Metal Concentrations in Newcomer Women and Environmental Exposures: A Scoping Review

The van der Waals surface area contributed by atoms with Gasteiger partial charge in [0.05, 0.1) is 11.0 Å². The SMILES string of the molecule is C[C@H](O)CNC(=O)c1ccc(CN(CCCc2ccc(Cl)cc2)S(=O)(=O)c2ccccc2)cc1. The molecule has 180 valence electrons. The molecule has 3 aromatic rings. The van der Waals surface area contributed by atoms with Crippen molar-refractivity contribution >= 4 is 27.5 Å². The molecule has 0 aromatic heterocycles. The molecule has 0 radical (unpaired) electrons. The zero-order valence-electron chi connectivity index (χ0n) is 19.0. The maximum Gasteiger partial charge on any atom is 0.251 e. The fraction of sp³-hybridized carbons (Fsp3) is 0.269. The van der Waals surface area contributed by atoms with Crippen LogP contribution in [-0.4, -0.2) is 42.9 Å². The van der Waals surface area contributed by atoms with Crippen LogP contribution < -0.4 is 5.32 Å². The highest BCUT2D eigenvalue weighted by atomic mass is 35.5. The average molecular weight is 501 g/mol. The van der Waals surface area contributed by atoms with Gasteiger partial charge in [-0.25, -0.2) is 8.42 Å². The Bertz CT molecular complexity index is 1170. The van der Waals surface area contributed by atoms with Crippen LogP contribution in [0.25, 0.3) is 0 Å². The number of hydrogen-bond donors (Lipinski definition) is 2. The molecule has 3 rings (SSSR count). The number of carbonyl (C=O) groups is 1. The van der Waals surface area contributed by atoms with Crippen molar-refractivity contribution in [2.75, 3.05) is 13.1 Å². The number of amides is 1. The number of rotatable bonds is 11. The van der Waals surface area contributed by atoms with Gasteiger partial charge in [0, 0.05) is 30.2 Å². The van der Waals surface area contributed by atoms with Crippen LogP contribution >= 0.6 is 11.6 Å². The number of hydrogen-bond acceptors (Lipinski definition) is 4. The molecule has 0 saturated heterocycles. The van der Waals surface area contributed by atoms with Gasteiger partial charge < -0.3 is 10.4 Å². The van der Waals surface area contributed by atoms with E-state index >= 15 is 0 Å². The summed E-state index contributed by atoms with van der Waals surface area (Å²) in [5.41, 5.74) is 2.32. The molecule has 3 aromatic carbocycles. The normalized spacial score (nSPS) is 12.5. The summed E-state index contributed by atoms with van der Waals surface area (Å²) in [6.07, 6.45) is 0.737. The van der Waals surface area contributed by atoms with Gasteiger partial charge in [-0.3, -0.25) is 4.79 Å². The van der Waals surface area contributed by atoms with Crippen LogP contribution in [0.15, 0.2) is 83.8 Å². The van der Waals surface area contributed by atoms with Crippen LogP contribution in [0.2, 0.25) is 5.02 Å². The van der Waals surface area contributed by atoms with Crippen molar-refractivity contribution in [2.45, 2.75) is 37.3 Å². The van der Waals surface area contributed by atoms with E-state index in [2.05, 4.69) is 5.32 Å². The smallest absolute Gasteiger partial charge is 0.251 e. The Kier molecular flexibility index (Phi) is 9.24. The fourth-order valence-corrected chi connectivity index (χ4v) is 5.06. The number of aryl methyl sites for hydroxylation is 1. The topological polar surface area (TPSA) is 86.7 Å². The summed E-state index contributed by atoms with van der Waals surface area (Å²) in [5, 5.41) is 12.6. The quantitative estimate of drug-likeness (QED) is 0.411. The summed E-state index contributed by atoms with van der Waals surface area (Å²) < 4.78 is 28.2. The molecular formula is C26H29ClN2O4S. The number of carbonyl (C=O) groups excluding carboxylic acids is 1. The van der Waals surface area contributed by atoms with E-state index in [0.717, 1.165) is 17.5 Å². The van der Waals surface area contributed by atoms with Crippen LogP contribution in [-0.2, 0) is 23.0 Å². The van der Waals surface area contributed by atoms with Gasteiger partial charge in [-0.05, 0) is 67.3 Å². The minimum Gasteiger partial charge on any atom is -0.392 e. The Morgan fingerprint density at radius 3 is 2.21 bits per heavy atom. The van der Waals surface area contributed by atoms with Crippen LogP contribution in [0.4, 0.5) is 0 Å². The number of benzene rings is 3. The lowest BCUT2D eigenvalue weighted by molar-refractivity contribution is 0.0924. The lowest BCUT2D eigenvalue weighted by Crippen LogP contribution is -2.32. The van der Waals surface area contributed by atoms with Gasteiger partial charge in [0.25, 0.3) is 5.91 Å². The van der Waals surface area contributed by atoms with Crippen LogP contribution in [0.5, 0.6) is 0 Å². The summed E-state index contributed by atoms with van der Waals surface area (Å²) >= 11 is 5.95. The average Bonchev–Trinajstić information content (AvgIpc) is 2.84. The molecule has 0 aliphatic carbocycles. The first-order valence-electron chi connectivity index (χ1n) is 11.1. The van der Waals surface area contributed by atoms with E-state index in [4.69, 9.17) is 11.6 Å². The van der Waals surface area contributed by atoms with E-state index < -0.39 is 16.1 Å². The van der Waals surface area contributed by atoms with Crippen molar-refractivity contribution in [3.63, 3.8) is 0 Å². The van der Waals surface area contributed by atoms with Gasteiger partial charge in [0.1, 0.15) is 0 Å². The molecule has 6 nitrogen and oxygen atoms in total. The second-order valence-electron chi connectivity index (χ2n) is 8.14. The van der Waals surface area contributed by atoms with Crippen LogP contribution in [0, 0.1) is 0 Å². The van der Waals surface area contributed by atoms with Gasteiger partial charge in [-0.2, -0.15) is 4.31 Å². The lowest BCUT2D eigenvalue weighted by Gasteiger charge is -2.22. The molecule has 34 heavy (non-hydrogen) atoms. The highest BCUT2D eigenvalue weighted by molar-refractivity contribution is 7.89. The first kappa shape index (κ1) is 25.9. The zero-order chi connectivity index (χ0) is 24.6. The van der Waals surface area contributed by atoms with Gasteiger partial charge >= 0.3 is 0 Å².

BACKGROUND International marriage has had a rapid growth in recent years in Taiwan. However, little is known about the blood lead levels and DNA damage levels among immigrant women from resource-limited countries. OBJECTIVE This study (a) explored differences between immigrant women and native women in demographic characteristics, blood lead levels, and DNA damage levels, and (b) identified risk factors that are associated with blood lead concentrations and DNA damage levels after immigration. METHODS We used a structured questionnaire to collect data on socio-demographic status from (a) 71 immigrant women who had resettled in 2006 in Taichung, Taiwan and (b) 83 native women who live in the same area. Each study participant provided blood samples for lead and metal measurements, complete blood count examination, and the comet assay to measure degree of DNA damage. RESULTS Immigrant women had higher mean blood lead concentration (2.23+/-1.63 vs. 1.63+/-1.00 microg/dl; p=0.04) and lower mean blood zinc level (6.22+/-2.22 vs. 6.89+/-2.44 mg/l; p=0.07) than native women. Resettlement time was a determinant to decrease blood lead and DNA damage levels among immigrants in Taiwan. Multiple linear regression analysis confirmed a statistically significant association between blood lead level and DNA damage, while zinc had a protective effect. CONCLUSIONS Public health agencies should focus on primary prevention and providing screening programs for this vulnerable population. An immigrant women's cohort should been established to follow-up and improve for elevated lead exposure families.